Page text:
On view from August 1 through September 27 on Governors Island, the show includes more than 200 pieces collected from prisons across the country and on view for the first time, including works from renowned painter Anthony Papa and display-only pieces attributed to Charles Manson.
Each piece for purchase includes an accompanying handwritten letter from the artist. The groundbreaking art show highlights the therapeutic properties of art, and calls attention to the struggle many prisoners face when attempting to reintegrate into society after their release. The show aims to help the prisoners by building their credibility as artists, giving them a platform on which to build a new career.
A coalition of immigrant rights and criminal justice reform advocacy organizations are calling on Immigration and Customs Enforcement’s Office of Chief Counsel to allow green card holder Garfield Kenault Lawrence, who was deported away from his U.S. Citizen wife and child to Jamaica, to reopen his immigration case.
After a year of being held in an immigration detention prison (including during the birth of his first child), Kenault (A# 045 612 966) was wrongfully deported in 2013 based on an incorrect legal standard applied by an immigration judge who labeled his two minor 2009 marijuana convictions to be “drug trafficking aggravated felonies.”
However, just a few months later, the U.S. Supreme Court ruled in Moncrieffe v. Holder that “characterize[ing] a low-level drug offense as 'illicit trafficking in a controlled substance,' and thus an 'aggravated felony' . . . defies the 'commonsense conception' of these terms."
Despite this clear decision, ICE is refusing to reopen his case so that he can have a proper hearing under the correct law, and is fighting his lawyers’ attempts by claiming that too much time has passed.
“An Immigration judge got the law wrong and fractured an American family when he ordered Kenault deported,” said Heidi Altman, legal director of the Capital Area Immigrant Rights Coalition. "We call on ICE to right this wrong by allowing Kenault to come home and have his day in court."
By Steve Elliott
Charges have been dropped against an injured Iraq war veteran in Florida who was arrested after deputies said they found marijuana plants in his home.
Mathew Young was charged with cultivation after Pasco County deputies conducted a raid, reports Laurie Davison at Bay News 9. Young said a lawyer from Jacksonville gave him paperwork and false information that using medical marijuana is legal in Florida.
"I really to this day don't believe I did anything wrong," Young said. He said the marijuana gave him relief from medical problems he's had since returning from combat.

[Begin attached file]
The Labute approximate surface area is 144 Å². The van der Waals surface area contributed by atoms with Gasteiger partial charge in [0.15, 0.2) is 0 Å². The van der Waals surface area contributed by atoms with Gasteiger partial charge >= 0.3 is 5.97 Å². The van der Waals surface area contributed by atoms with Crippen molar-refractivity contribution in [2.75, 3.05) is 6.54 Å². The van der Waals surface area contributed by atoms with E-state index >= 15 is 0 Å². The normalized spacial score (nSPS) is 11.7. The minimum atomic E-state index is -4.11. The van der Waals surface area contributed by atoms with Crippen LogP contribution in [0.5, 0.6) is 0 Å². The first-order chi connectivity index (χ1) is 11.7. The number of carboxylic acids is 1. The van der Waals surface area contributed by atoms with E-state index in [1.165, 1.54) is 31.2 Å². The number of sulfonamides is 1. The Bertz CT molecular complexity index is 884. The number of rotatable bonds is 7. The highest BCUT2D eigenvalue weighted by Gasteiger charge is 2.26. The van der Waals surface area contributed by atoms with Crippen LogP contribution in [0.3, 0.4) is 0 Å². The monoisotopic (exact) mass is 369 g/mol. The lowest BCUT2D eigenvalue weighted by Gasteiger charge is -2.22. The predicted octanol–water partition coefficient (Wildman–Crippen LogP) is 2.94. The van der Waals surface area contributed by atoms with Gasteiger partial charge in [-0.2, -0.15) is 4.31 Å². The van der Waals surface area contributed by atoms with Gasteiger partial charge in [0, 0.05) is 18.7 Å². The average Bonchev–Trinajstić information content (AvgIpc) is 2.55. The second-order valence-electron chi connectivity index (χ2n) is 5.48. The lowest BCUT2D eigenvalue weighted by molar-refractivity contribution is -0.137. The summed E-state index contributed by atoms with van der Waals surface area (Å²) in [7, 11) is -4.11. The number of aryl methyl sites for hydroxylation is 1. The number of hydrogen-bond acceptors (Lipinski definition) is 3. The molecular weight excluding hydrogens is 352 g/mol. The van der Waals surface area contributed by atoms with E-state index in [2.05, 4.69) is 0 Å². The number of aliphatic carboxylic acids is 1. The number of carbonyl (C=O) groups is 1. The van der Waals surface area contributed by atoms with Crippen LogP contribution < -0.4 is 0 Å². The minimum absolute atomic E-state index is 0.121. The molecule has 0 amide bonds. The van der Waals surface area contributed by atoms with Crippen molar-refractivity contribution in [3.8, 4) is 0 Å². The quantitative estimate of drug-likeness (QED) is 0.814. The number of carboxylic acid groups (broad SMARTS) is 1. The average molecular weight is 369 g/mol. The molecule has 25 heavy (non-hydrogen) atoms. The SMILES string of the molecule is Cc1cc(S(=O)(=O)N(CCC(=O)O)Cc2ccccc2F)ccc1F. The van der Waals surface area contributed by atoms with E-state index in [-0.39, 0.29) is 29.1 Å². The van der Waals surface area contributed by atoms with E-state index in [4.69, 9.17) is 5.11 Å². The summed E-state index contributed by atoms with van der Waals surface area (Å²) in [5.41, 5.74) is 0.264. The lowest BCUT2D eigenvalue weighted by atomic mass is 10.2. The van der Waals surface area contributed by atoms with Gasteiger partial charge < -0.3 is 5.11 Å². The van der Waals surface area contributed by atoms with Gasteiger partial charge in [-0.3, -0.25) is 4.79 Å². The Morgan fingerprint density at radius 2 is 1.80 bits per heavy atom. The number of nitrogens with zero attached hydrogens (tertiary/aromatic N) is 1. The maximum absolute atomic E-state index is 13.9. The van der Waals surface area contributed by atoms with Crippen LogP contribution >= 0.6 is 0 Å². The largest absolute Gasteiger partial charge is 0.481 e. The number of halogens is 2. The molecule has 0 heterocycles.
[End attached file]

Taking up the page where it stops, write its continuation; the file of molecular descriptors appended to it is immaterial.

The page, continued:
"It wasn't until I tried cannabis that everything turned around," Young said. "I could start functioning and start having a day. You have to have a day before you can start a life."
The State Attorney's Office dropped the charge against Young, saying he is "a cooperating witness in an ongoing investigation."
Young's attorney, Steve Gearhart, called it "justice." "Once I came back on the case in April, it was just getting the dialogue open with the State Attorney, providing them with information we had and working with them toward a common goal," Gearhart said.
Young said his condition has gotten worse since he was forced to stop using medical marijuana. "The reality and the prognosis is not all that positive for me," he said. "In eight months, I'm back in a wheelchair. Where am I going to be in 12 months?"
By Steve Elliott
Tourists in South Dakota may soon be able to go to a Native American reservation, buy a joint of marijuana for $10 to $15, then try their luck at the nearby casino.
The Flandreau Santee Sioux expect in December to become the first tribe in the nation to grow and sell cannabis for recreational use, taking the Obama Administration at its word when it says all 566 federally approved Indian tribes are free to enter the marijuana industry, reports Rob Hotakainen in the Bellingham Herald.
"The fact that we are first doesn't scare us," said tribal president Anthony "Tony" Reider, 38, leader of the tribe for almost five years now. "The Department of Justice gave us the go-ahead, similar to what they did with the states, so we're comfortable going with it."
Sixy strains of marijuana will be available from the tribe, according to Reider, who is hoping for hordes of visitors. He predicted that sales could bring in $2 million per month.
"Obviously, when you launch a business, you're hoping to sell all the product and have a shortage, like Colorado did when they first opened," he said.
But other tribes haven't been as gung-ho about cannabis. "Look at Washington state, where marijuana's completely legal as a matter of state law everywhere, and you still have tribes adhering to their prohibition policies," said Robert Odawi Porter, former president of New York's Seneca Nation.